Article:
[PubMed]

No references are currently available.

References

1.
Liu L., Xu Y., Shea C., Fowler J.S., Hooker J.M., Tonge P.J. Radiosynthesis and bioimaging of the tuberculosis chemotherapeutics isoniazid, rifampicin and pyrazinamide in baboons. J Med Chem. 2010;53(7):2882–91. [PMC free article: PMC2866172] [PubMed: 20205479]
2.
Aristoff P.A., Garcia G.A., Kirchhoff P.D., Hollis Showalter H.D. Rifamycins--obstacles and opportunities. Tuberculosis (Edinb) 2010;90(2):94–118. [PubMed: 20236863]
3.
Tomioka H. Current status of some antituberculosis drugs and the development of new antituberculous agents with special reference to their in vitro and in vivo antimicrobial activities. Curr Pharm Des. 2006;12(31):4047–70. [PubMed: 17100611]
4.
Fox G.B., Chin C.L., Luo F., Day M., Cox B.F. Translational neuroimaging of the CNS: novel pathways to drug development. Mol Interv. 2009;9(6):302–13. [PubMed: 20048136]
5.
Komoda F., Suzuki A., Yanagisawa K., Inoue T. Bibliometric study of radiation application on microdose useful for new drug development. Ann Nucl Med. 2009;23(10):829–41. [PubMed: 19862482]
6.
Hammond L.A., Denis L., Salman U., Jerabek P., Thomas C.R. Jr, Kuhn J.G. Positron emission tomography (PET): expanding the horizons of oncology drug development. Invest New Drugs. 2003;21(3):309–40. [PubMed: 14578681]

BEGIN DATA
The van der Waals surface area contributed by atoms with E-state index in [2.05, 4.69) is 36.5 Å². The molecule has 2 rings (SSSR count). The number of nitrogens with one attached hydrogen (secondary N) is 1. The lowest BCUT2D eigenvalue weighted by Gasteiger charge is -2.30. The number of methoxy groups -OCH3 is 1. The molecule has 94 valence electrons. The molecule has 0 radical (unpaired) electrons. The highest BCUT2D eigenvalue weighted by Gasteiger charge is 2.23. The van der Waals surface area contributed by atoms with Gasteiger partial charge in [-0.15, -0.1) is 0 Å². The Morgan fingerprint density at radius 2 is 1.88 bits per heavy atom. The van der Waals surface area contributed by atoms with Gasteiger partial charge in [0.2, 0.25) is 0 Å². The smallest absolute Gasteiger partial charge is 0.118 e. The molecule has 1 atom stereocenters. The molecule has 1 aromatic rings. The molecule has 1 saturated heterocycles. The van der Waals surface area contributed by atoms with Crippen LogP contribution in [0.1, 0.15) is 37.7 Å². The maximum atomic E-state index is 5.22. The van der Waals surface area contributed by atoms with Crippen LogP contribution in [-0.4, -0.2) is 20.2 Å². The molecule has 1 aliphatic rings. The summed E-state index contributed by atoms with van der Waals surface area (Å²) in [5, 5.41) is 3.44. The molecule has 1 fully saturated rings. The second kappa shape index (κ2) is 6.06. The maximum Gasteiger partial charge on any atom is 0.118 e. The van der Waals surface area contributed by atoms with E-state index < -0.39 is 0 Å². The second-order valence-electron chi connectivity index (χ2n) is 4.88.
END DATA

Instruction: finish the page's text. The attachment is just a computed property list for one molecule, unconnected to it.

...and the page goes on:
7.
Lancelot, S. and L. Zimmer, Small-animal positron emission tomography as a tool for neuropharmacology. Trends Pharmacol Sci, 2010. [PubMed: 20599282]
8.
Lee C.M., Farde L. Using positron emission tomography to facilitate CNS drug development. Trends Pharmacol Sci. 2006;27(6):310–6. [PubMed: 16678917]
9.
Bauer M., Wagner C.C., Langer O. Microdosing studies in humans: the role of positron emission tomography. Drugs R D. 2008;9(2):73–81. [PubMed: 18298126]
10.
Wagner C.C., Muller M., Lappin G., Langer O. Positron emission tomography for use in microdosing studies. Curr Opin Drug Discov Devel. 2008;11(1):104–10. [PubMed: 18175273]

Views

Search MICAD

Limit my Search:


Related information

  • PMC
    PubMed Central citations
  • PubMed
    Links to PubMed

Similar articles in PubMed

See reviews...See all...

Recent Activity

Your browsing activity is empty.

Activity recording is turned off.

Turn recording back on

See more...